We place fish on the hierarchy of sentience somewhere above slugs, and feel better about eating them than we do birds and mammals. But research on fish behaviour and learning suggests we've seriously underestimated them.
Fish have static, expressionless faces; their skin is cold; they have no obvious pulse and they don't call out when they're in distress (not so that we can hear, anyway).
They don't even have much variation in body posture: they thrash about when they're hooked and jerked into an environment where they can't breathe, but they don't flinch or cringe to show they're afraid or in pain.
All of which makes it easier to conclude that they're nothing like us, and feel nothing. Or nothing much.
But fish have nervous systems similar to higher vertebrates, and research into their cognition and behaviour has revealed surprising results.
Does it matter what fish feel?
Lack of injury and disease, and signs of normal growth and behaviour indicate that an animal's welfare is fairly good, but that's not the whole story. Welfare should also involve freedom from physical and emotional discomfort, and a sense of wellbeing. At the most basic level, this means freedom from pain and fear.
Millions of fish are killed (and injured) in order that some can end up on our plates. Fish are now also one of the most commonly used research animals. If they are capable of feeling pain and distress in ways similar to other vertebrates, then their welfare, as it is with chickens and cows and zoo animals, and all other animals we use for our purposes, should be a matter of moral concern.
The greater their capacity for suffering at our hands, the greater our concern should be.
But do fish really suffer and enjoy a sense of wellbeing in ways we can recognise? Are they capable of learning and memory, evidence of which places animals higher on the hierarchy which humans rule?
We don't know for sure (and may never), but research findings, such as the examples cited here, strongly suggest that not only do fish feel pain and distress, but their cognitive powers may rival some birds and mammals:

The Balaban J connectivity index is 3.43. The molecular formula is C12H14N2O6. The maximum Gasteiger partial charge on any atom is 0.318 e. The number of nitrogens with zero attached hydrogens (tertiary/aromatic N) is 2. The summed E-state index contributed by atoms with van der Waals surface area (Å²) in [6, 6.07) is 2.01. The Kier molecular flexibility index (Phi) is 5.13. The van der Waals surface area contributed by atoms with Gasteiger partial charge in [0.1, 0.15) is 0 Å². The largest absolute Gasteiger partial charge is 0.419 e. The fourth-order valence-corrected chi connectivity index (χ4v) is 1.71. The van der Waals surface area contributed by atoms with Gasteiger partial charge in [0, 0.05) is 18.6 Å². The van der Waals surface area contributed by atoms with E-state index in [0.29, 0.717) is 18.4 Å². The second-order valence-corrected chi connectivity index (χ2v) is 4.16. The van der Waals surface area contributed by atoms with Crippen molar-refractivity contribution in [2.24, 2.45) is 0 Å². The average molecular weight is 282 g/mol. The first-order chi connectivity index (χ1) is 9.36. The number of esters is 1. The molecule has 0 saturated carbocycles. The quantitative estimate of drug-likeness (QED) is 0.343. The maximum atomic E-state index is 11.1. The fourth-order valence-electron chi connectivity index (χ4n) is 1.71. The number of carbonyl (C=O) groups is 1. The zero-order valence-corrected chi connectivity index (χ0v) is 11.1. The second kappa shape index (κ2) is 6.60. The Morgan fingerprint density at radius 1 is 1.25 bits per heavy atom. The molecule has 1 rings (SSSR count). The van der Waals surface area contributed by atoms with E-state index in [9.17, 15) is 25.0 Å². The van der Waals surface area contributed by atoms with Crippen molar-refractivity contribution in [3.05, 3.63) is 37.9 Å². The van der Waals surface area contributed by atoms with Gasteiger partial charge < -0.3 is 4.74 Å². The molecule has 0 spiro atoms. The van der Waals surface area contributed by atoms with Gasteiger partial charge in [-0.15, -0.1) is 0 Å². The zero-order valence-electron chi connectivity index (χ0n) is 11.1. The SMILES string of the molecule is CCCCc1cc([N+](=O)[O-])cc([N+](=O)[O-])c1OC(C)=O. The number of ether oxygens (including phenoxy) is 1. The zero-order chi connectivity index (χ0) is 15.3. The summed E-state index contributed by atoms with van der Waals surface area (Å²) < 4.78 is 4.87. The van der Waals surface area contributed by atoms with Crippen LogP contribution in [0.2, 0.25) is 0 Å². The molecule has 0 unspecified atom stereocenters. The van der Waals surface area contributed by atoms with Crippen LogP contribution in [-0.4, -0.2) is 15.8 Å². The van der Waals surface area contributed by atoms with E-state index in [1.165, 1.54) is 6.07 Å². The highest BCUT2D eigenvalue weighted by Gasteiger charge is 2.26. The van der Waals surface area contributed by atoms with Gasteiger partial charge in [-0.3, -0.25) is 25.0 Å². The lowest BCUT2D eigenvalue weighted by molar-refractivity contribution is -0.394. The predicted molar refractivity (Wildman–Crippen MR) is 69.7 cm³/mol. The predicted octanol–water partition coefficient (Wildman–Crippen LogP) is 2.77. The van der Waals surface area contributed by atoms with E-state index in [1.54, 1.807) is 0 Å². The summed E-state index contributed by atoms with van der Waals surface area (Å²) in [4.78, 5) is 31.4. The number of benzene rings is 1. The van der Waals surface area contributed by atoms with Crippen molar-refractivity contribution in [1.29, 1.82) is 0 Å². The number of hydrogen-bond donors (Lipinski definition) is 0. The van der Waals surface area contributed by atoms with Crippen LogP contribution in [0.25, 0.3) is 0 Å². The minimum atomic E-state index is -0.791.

Fish, like humans among other animals, have pain receptors called nociceptors. These have been shown to be especially abundant on the lips of fish like trout. When fish nociceptors are stimulated with irritant substances, the fish feed less, their gills beat faster and they rub the affected areas - responses suggestive of discomfort.
Fish, like humans, produce endorphins. One of the main functions of these neurotransmitters is to relieve pain.
In experiments similar to those on rats and mice, fish show that they feel fear, or at least unease, and can learn to avoid negative stimuli. Trout learned that a blue light signalled that a net was about to descend into the water to catch them, and knew to swim to the safety of an adjacent chamber when it was switched on. They also learned to press a suspended pendulum that released a food pellet, much like a rat pressing a lever.
Some fish use sound to communicate distress when they are threatened e.g. when nets are dipped into their tanks. In one experiment, fish grunted when they received an electric shock; what's more, the fish then began to grunt as soon as they saw the electrode.
Blind Mexican cave fish, which rely on pressure changes in the water to detect objects, form a mental map of their surroundings, memorising obstacles within a few hours.
Australian crimson spotted rainbow fish, which learned to escape from a net in their tank, could remember how to do it again months later.
Carp that have been stressed by angling activities become harder to catch in future. Similarly, paradise fish that experienced a predator attack avoided where this had occurred for months.
- Olivia Rose-Innes, EnviroHealth Editor, Health24, October 2012
Burt de Perera, T. 2004. A study of spatial parameters encoded in the spatial map of the blind Mexican cave fish (Astyanax fasciatus). Animal Behaviour 68, 291-295.
Sneddon LU et al. 2003. Do fish have nociceptors: Evidence for the evolution of a vertebrate sensory system. Proceedings of the Royal Society: Biological Sciences.
Sneddon LU. 2009. Pain and Distress in Fish. ILAR J.
Yue, S. 2005. What fish feel. AWI Quarterly.
Eating fish: a slippery choice